Bradley Manning, was recently given a thirty-five prison sentence for leaking secret documents that he claimed were distributed in order to expose wrongdoing and prompt debate of government policies among the American public. It appears now that Bradley Manning had already been living for years under another military imposed prison sentence—feeling trapped as a female in a male body and unable during his military service to openly acknowledge that angst.
Manning, now renaming herself Chelsea, has come out as transgender—provoking yet another public debate over mental health and LGBT issues as they relate to U.S. military service. Indeed this is a debate that needs to occur.
This past June, Kristin Beck, former U.S. Navy SEAL also came out transgender, chronicling her story in the book Warrior Princess: A U.S. Navy SEAL’s Journey to Coming out Transgender. Beck gender identified female as a preschooler but only found the courage and support to express herself as a female following twenty years of service as a U.S. Navy SEAL. At the time when she entered the Navy and won a place in the SEALs, Beck found little public support for coming out and she certainly knew that once in the U.S. military she had to keep her gender identity secret—as to reveal it would result in an immediate discharge from service.
Beck found her SEAL’s duties a good means of hiding and suppressing her internal conflict as she was constantly engaged in “masculine” pursuits. Likewise, when the “war on terror” started she volunteered for nearly constant deployments, sometimes risking her life as she despaired of living in constant painful hiding.
George Brown, M.D. a former military psychiatrist who has probably studied U.S. transgender military individuals more thoroughly that any other, theorizes that male to female transgenders—who are overrepresented in the military and gravitate to the Special Forces—do so in order to suppress their female gender identities. They in his words, join the Special Forces in order to take a “flight into hypermasculinity”.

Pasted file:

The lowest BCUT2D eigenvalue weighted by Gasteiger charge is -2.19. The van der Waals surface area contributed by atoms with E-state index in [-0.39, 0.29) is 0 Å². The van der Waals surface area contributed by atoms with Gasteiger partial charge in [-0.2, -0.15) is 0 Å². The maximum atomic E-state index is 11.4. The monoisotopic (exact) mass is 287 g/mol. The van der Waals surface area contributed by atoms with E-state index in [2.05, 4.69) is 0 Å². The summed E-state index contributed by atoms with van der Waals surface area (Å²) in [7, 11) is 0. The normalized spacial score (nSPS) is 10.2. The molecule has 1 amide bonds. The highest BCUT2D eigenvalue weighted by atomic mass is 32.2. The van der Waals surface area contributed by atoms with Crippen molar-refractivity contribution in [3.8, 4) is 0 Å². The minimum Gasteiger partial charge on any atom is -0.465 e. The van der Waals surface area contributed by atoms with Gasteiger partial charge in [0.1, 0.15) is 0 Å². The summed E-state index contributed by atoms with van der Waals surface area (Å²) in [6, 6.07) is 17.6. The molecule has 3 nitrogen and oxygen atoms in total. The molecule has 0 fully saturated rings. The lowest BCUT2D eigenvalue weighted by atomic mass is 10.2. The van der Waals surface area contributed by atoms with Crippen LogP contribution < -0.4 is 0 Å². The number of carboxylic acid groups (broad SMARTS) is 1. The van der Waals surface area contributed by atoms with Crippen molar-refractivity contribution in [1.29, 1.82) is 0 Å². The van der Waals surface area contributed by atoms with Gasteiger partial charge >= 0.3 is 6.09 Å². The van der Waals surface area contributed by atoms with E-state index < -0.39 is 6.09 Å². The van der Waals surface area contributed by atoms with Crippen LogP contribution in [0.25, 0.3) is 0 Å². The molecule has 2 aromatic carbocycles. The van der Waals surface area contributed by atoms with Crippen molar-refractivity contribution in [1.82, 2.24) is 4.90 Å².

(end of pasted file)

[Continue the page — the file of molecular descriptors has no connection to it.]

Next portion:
Whether the so called “masculine” character and physical traits demanded by the SEALs, Rangers, and other SOFs—fortitude, courage, teamwork, determination and extreme athleticism—all necessary to building a warrior—are indeed masculine traits could also be a whole other cultural debate about what is indeed “masculine” or “feminine”. It may be that if Beck had come out female early on, and gone through transition, that she still would have wanted to prove herself—and if allowed into the SEALs may have also performed in a superior manner in a hormonally and surgically transitioned female body.
But our military does not value the service of its transgender members enough to allow them to serve openly. And this causes a great deal of pain to those who having found their careers in the military as they must also hide their true identities while serving—as Bradley Manning did.
And we see even today, as the Army responded to Manning’s request to transition, publicly stating that it “does not provide hormone therapy or sex-reassignment surgery for gender identity disorder” that the Army is even behind in its terminology. Gender identity disorder has been removed from the DSM-V and is now referred to as gender dysphoria.
Australia, New Zealand, UK, Spain, Belgium, the Netherlands, and Israel all allow transgender service and provide medical support to their service members including treatment for gender dysphoria when applicable. It is interesting that in this cultural climate of acceptance that our military does not provide the same support to its transgender service members. U.S. transgender service members may be willing to take a bullet for their country—but the country is not willing to meet their medical needs. It should also be noted that not all transgender individuals desire to change their bodies, and for those that do, the time off for surgery may require the same recovery period as a hysterectomy or C-section birth—medical procedures that are also performed for active duty service members.
One wonders if Chelsea Manning had been free to declare herself female and had been given the support to stay openly in the military and transition (if she wished to), if she would have shown different judgment on how she handled state secrets. Likely she was bursting with her own secret and at the time she leaked government documents was yearning for an honest debate. Perhaps now is the time to have that debate.
Anne Speckhard, Ph.D. is Adjunct Associate Professor of Psychiatry in the Georgetown University Medical School and author of Talking to Terrorists: Understanding the Psycho-Social Motivations of Militant Jihadi Terrorists, Mass Hostage Takers, Suicide Bombers & “Martyrs”, Fetal Abduction: The True Story of Multiple Personalities and Murder and coauthor of Warrior Princess: A U.S. Navy SEALs Journey to Coming out Transgender.